There are many ways one could display the beet papyrus, but we’ll go over a few of them here:

1. The first option is one that Julia designed herself:

“I don’t want the material behind glass all the time.  I want you to be able to experience that material without anything between you and it…. I’ve constructed this wood system so that the glass is off the wall by about an inch and a half.  And that allows the beet papyrus to cast a shadow on the wall and it also allows light to come from behind.  So that’s kindof the idea: room for shadow, no material or frame between you and the surface, and some natural back-lighting as well.” 

We’ve custom built these to Julia’s specs and made them available to purchase through TPG.  Go here if you’d like to find out more>>

Advantages: somewhat protected, illuminated from behind by reflection off the wall, ability to look closely at the texture, indirect light, ideal viewing platform designed by the artist
Disadvantages: not really protected from the air, environmental factors, or light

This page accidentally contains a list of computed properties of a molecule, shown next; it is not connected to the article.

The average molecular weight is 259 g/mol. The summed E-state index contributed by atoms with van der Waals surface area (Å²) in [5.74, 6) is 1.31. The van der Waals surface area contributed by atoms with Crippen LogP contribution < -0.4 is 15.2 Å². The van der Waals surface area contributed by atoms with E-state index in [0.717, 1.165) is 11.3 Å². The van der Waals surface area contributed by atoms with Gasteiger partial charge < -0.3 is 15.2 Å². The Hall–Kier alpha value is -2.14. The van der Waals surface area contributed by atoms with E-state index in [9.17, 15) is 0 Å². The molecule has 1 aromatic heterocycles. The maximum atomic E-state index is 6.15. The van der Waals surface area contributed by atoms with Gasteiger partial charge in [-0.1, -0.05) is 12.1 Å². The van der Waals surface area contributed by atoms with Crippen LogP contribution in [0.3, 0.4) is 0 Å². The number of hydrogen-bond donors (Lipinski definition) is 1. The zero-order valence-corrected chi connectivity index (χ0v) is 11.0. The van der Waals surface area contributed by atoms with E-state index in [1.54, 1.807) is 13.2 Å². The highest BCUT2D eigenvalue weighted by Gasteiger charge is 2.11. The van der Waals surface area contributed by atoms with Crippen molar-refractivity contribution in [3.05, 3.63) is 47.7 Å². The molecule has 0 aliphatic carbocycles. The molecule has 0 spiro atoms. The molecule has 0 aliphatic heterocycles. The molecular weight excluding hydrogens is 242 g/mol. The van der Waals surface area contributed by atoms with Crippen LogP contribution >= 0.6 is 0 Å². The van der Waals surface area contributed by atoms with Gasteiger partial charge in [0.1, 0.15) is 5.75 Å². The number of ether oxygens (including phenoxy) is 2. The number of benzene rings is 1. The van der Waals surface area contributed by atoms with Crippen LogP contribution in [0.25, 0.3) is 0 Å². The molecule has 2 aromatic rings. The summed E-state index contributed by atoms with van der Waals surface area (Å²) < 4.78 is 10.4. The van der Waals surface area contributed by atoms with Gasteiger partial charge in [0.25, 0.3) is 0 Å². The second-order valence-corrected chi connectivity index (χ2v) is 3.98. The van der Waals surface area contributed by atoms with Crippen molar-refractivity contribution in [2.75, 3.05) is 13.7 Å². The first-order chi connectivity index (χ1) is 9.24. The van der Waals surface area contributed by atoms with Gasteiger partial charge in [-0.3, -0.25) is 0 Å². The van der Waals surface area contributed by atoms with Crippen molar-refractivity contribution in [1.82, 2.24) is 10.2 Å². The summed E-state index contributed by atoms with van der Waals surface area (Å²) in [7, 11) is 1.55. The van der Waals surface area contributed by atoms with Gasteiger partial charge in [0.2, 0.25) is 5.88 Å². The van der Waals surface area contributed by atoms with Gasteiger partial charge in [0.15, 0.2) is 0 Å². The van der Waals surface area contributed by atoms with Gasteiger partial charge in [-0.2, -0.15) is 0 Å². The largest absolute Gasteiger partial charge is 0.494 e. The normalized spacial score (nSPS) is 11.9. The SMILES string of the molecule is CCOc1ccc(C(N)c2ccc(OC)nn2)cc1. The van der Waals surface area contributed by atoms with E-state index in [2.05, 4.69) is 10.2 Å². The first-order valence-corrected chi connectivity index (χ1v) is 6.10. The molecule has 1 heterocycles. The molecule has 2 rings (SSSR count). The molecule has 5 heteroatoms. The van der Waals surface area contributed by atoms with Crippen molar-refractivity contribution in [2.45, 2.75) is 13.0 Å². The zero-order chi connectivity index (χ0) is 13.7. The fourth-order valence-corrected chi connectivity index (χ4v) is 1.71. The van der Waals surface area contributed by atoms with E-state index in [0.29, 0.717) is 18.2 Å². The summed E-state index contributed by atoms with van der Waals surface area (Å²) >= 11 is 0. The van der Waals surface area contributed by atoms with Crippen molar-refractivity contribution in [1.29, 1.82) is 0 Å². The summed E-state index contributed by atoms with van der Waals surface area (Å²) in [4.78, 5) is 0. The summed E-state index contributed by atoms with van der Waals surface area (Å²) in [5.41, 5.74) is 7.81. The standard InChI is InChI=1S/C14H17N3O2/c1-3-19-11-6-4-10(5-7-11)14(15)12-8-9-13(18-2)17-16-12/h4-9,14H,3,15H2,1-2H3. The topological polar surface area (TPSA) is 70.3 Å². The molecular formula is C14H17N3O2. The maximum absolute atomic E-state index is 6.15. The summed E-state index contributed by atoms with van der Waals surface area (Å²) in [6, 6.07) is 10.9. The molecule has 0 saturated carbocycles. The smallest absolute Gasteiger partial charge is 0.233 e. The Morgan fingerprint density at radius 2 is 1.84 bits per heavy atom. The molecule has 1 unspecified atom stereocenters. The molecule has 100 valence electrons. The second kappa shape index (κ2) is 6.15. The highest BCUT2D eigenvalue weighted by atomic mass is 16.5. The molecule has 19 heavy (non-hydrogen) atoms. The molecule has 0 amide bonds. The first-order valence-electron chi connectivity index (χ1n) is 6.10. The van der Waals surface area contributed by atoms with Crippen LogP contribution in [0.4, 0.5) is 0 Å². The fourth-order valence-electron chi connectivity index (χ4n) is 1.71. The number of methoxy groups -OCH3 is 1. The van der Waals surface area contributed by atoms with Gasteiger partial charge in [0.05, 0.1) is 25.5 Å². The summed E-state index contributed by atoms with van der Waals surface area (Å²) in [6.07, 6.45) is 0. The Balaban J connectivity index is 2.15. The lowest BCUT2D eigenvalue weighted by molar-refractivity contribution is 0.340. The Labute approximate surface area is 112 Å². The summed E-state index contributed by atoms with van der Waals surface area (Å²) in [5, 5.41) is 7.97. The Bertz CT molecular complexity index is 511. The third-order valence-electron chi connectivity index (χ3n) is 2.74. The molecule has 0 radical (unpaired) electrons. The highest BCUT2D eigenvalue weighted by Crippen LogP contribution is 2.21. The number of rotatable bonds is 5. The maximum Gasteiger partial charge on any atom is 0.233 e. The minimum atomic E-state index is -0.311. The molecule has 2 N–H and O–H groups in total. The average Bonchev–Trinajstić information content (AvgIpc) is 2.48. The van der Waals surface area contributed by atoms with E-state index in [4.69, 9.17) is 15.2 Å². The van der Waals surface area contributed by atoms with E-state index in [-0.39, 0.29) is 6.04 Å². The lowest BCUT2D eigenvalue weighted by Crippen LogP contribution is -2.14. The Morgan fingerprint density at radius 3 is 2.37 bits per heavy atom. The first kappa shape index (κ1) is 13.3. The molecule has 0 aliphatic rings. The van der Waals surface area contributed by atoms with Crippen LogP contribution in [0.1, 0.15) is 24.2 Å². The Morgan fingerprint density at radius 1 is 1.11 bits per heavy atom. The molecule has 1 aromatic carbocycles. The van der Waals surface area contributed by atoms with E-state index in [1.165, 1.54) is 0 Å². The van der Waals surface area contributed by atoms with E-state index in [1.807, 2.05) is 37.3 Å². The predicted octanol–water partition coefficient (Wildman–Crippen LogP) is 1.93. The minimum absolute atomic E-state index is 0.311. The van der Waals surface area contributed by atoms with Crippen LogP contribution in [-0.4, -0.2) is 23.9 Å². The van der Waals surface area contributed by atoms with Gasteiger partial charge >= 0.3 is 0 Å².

2. A cheaper alternative would be to use 4 1/4″ magnets on a window or wall.  The most important thing to note here is that it is not ok to use magnets without a buffer between the magnet and the beet papyrus. An easy way to solve this is to buy some adhesive backed felt dots and stick it to the magnets. If you don’t do this, the magnets will make a hole through the beet papyrus.

Tape the first set of magnets to the window, adhere the felt buffer to both the taped surface of the magnets on the window and to one side of the other magnets.  Place the papyrus, and then position the other set of magnets on top.


Advantages: affordable, easy to do, window illumination
Disadvantages: light may damage the papyrus, no protection, not a long-term solution, depending on tape used

3. Professionally framed: float mounted on archival board, with substantial spacer

Advantages: protected from environment and light, easy to hang
Disadvantages: no illumination from behind